There are a number of beautiful marble sculptures inside, which can be found behind the Altar, in the Nave windows and in the Baptistry.  Known as the Gibbons Sculptures, these were originally commissioned by James II and once formed part of the Altar piece by Grinling Gibbons for the chapel of Whitehall Palace.  Later, they were taken from the Palace to Westminster Abbey and placed behind the High Altar on the order of Queen Anne.  In 1820 the sculptures were removed by the Dean and Chapter  and came to Burnham on Sea at the instigation of the Bishop of Rochester, who was at that time also the vicar of Burnham.  The sculptures are exquisite and St Andrew's are righty very proud of them.  Photography is actively encouraged, and there are plenty of information sheets for you to take away.

Gibbons Sculptures at the back of the Altar 
Angels - part of the Gibbons sculptures

There is much enjoy at St Andrew's, including the stunning 1773 brass chandelier which was happily switched on for us to take a photograph underneath.  Beautiful and well maintained grounds, a wealth of history, stunning architecture and monuments and a fantastic welcome are just some of the reasons to visit this lovely church.  Oh...and the leaning tower of Burnham makes a great photo too!

The beautiful brass chandelier

Thursday, 28 July 2016

Desert View - 1920s style

Image via Mooshy La La
Loving this photograph postcard from the 1920s showing two ladies enjoying the view over the Egyptian desert.


Friday, 27 May 2016

Thursday, 26 May 2016

In the Spotlight...the President of the Egypt Exploration Society

President of the Egypt Exploration Society, Professor Alan Lloyd

Interview with…. PROFESSOR ALAN LLOYD

Born in Wolverhampton on September 24th, 1941, Professor Alan B Lloyd attended Tredegar Grammar School from 1953 to 1960. He graduated from University College of Swansea (now Swansea University) in 1963 (Classics) and The Queen's College Oxford in 1965 (Ancient Egyptian and Coptic). He was Laycock Student of Egyptology at Worcester College Oxford from 1965-8, where he graduated with an MA, and then a DPhil (Herodotus on Egypt) in 1972.

Professor Lloyd retired from Swansea University in 2006 after 39 years of teaching and currently holds the title of Professor Emeritus in the Department of History and Classics. He was elected FSA in 1987. Currently he is President of the Egypt Exploration Society and was the first chair of the Higher Education Credit Initiative Wales.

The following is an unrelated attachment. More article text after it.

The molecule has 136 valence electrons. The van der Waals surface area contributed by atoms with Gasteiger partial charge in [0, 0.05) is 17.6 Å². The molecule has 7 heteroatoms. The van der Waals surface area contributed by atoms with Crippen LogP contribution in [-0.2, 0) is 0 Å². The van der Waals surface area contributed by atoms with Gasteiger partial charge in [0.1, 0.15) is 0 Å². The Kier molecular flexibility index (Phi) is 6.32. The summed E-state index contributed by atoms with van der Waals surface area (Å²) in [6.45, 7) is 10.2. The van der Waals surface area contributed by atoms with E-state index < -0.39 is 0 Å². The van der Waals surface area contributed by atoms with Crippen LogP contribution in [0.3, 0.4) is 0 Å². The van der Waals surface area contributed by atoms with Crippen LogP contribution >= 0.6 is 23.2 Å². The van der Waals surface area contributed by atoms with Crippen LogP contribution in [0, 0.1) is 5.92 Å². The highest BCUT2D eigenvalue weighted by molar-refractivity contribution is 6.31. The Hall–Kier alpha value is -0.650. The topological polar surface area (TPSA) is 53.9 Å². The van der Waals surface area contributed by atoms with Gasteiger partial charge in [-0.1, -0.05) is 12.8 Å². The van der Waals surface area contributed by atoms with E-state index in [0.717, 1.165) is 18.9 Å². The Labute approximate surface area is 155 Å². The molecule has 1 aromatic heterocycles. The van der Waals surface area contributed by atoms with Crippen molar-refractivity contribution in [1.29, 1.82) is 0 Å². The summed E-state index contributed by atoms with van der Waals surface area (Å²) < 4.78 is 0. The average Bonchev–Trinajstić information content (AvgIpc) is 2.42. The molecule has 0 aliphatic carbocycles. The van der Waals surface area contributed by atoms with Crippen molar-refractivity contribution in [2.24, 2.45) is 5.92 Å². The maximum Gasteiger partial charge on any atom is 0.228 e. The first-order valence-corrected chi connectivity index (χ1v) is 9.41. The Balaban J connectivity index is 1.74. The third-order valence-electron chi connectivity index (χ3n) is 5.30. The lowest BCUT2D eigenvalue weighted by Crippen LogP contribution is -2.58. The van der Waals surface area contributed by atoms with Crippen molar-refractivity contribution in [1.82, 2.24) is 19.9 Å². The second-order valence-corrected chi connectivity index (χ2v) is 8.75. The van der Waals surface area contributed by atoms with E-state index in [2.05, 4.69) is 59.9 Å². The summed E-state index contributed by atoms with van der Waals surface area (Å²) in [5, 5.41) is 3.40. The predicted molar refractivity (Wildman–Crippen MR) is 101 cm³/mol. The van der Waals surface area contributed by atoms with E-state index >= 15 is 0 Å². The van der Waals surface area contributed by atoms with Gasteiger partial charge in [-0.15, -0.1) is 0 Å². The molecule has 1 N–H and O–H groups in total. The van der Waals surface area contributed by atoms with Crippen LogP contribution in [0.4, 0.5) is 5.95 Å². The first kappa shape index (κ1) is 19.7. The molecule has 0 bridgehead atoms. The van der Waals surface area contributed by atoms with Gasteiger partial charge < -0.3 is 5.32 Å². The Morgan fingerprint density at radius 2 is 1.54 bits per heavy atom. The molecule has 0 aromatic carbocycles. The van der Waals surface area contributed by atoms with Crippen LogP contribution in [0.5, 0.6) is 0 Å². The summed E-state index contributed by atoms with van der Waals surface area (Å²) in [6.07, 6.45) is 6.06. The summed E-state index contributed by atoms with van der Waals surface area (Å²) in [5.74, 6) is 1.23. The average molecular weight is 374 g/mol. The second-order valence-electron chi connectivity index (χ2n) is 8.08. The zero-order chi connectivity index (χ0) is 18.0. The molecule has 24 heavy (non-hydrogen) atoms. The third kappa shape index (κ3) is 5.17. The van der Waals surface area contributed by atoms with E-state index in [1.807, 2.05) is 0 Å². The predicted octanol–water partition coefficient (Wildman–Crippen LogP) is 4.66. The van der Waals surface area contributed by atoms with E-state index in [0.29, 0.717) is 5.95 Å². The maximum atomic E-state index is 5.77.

As a member of the Saqqara Epigraphic Project, sponsored jointly by the British Museum and the EES, Professor Lloyd worked in the Teti Pyramid Cemetery during the 1970's. He is the editor of many books for the Egypt Exploration Society and Kegan Paul International and is also the author of many publications on Egyptological and Classical subjects. He is an authority on the writings of the historian Herodotus and has served as Editor of the EES Excavation Memoirs and edited the Journal of Egyptian Archaeology from 1979 to 1985.

Professor Lloyd has also participated in many television and radio programmes on Egyptological and Classical subjects. Most recently, he acted as an adviser on the Ridley Scott film Exodus.

How did you first become interested in Egyptology?
Through an illustrated Bible which my father had. This was strengthened by the first year history classes at the grammar school I attended.

If you hadn’t followed the Egyptology career path, what else do you think that you would have chosen to do? 

Probably the law.

What were your best/worst subjects in school?
Latin my best. Music my worst.

What do you find most rewarding/challenging about being an Egyptologist?
The food for the imagination and the problem-solving challenges. The most challenging aspect would be keeping up-to-date.

What is the most memorable moment of your career so far?

Getting my DPhil at Oxford.

What is the most memorable class/lecture/talk you have ever had and why does it stick in your mind?
Of recent talks I’d rate highly Professor Stringer’s address at the opening of the Demon Conference (Swansea University 2016). It broke through the barriers which so often impede the study of religion.

If you had been around in the early days of the Egypt Exploration Society’s foundation, which member of the (then) Fund do you think you would have got along with best?
Francis Llewellyn Griffith.

What’s your take on the possibility that Tutankhamun’s tomb may reveal much more to it than previously thought?
Profound scepticism.

Do you collect anything yourself?
Postcards depicting places where I have lived.

If you could select one person from history to ask them a question, who would you choose and what would be the question?
Nelson. Why did he expose himself so obviously at Trafalgar?

Who would you most want to be stuck in an elevator with?

Rowan Atkinson.

How would your friends describe you in 3 words?
I have no idea. You’d better ask some of them.